I predict new systems will emerge that will be more affordable and open like Office 365 and Sharepoint servers - ann.s.michaelsen ann.s.michaelsen Oct 31, 2013 - ikomninou ikomninou Nov 3, 2013 Certainly a necessity. - tszmarta tszmarta Nov 3, 2013 Agree- deirdre.butler deirdre.butler Nov 3, 2013 Agree - Panagiotis.KAMPYLIS Panagiotis.KAMPYLIS Nov 3, 2013 - Jeroen.Bottema Jeroen.Bottema Nov 3, 2013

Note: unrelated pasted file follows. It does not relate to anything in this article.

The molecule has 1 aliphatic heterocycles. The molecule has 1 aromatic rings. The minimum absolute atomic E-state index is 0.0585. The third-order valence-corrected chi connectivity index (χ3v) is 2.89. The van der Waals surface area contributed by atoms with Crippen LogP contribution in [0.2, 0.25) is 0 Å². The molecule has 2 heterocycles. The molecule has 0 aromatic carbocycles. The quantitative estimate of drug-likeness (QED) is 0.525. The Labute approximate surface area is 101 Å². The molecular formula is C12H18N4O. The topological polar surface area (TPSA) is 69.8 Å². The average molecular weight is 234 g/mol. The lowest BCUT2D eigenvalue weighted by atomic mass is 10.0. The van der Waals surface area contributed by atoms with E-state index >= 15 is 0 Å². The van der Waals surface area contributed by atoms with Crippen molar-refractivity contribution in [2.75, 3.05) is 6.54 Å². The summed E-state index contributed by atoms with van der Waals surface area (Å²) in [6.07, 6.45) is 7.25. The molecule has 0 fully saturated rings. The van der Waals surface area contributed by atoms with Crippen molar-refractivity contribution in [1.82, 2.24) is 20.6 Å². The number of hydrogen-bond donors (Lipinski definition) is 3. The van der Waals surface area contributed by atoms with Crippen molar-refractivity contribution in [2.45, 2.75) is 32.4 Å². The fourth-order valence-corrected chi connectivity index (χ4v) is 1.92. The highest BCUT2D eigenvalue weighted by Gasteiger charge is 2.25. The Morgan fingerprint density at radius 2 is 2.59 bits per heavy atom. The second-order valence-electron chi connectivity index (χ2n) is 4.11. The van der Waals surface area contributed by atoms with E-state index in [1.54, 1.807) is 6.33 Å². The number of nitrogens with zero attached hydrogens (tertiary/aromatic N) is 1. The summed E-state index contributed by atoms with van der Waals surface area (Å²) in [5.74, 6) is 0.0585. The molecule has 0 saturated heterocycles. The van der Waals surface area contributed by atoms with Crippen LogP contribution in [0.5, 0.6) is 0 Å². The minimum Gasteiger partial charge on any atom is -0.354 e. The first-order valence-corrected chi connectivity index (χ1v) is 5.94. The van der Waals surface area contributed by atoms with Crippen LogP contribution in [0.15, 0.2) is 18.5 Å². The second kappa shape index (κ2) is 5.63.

• ePortfolio (Digital Strategy) as a particular aspect of personal learning environments, perhaps deserves a heading of its own. - jimdevine jimdevine Oct 25, 2013 - yes, absolutely: PLE as well as personal learning development - helga helga Oct 26, 2013 - anna.hoberg anna.hoberg Oct 27, 2013 - guus guus Oct 30, 2013 It's especially important because of the increasing importance of competence oriented education! - u.simmetsberger u.simmetsberger Oct 30, 2013 I think it should be analysed together with Open badges as there is a high integration potential between the two - stefania.aceto stefania.aceto Oct 30, 2013 I would rather prefer a different section, as badges have a "game" component that is not in ePortfolio - gabriel.rubio.navarro gabriel.rubio.navarro Oct 30, 2013 ePortfolios are important but should be re-interpreted and re-invented in light of Open Badges. What is important in Open Badges is not the 'game' element (which unfortunately too often exploits obsolete behaviourist theories) but trust and the use of metadata, 2 missing things from ePortfolios, until now. Also the fact that Open Badges are a form of 'distributed ePortfolios'. - Serge Serge Oct 30, 2013 When I think of the eportfolios of the future in K12 education, I imagine them linked to assessment and to the specific competences the teacher wants to develop. I imagine flexible tools that provide a lot of useful information about what the students have used and when, and that help the teacher make relevant decisions such as which tasks will be needed to develop and assess what. - nuria.desalvador nuria.desalvador Nov 2, 2013 I appreciate the value of ePortfolios for assessment, yet we need to be very careful that we use assessment as meaning learning about learning, not just for a teacher to make a final decision. The information should be presented in a format that is meaningful to learners and conducive to self-assessment (formative as well as summative), so the role of the teacher should be limited to verify the quality of the self-assessment — and act if not satisfied with the outcomes. - Serge Serge Nov 3, 2013 Agree - tszmarta tszmarta Nov 3, 2013 Agree, the notion of "ownership" of the ePortfolio has to be established and as such the learner uses it for their own purposes as well as satisfying criteria that may be established by others. - deirdre.butler deirdre.butler Nov 3, 2013 Agree with Serge´s comment above! The main challenge is to use also ePortfolios for self-assessment and for learning. - Panagiotis.KAMPYLIS Panagiotis.KAMPYLIS Nov 3, 2013